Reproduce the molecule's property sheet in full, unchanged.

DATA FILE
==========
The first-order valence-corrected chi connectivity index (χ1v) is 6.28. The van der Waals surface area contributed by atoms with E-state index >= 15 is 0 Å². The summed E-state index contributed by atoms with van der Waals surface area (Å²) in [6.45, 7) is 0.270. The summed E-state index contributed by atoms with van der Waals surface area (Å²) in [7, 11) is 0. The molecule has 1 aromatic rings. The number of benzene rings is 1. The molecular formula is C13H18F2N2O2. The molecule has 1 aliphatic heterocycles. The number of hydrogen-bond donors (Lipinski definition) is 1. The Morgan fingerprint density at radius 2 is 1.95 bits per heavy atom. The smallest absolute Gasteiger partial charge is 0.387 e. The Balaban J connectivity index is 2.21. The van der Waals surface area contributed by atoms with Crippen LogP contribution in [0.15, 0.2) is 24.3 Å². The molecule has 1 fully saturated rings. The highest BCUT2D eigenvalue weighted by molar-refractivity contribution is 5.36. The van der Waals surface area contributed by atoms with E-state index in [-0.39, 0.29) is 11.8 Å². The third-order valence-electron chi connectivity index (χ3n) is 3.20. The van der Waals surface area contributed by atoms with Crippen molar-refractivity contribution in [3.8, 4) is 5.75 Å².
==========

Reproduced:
The first-order valence-corrected chi connectivity index (χ1v) is 6.28. The van der Waals surface area contributed by atoms with E-state index >= 15 is 0 Å². The summed E-state index contributed by atoms with van der Waals surface area (Å²) in [6.45, 7) is 0.270. The summed E-state index contributed by atoms with van der Waals surface area (Å²) in [7, 11) is 0. The molecule has 1 aromatic rings. The number of benzene rings is 1. The molecular formula is C13H18F2N2O2. The molecule has 1 aliphatic heterocycles. The number of hydrogen-bond donors (Lipinski definition) is 1. The Morgan fingerprint density at radius 2 is 1.95 bits per heavy atom. The smallest absolute Gasteiger partial charge is 0.387 e. The Balaban J connectivity index is 2.21. The van der Waals surface area contributed by atoms with Crippen LogP contribution in [0.15, 0.2) is 24.3 Å². The molecule has 1 fully saturated rings. The highest BCUT2D eigenvalue weighted by molar-refractivity contribution is 5.36. The van der Waals surface area contributed by atoms with E-state index in [-0.39, 0.29) is 11.8 Å². The third-order valence-electron chi connectivity index (χ3n) is 3.20. The van der Waals surface area contributed by atoms with Crippen molar-refractivity contribution in [3.8, 4) is 5.75 Å².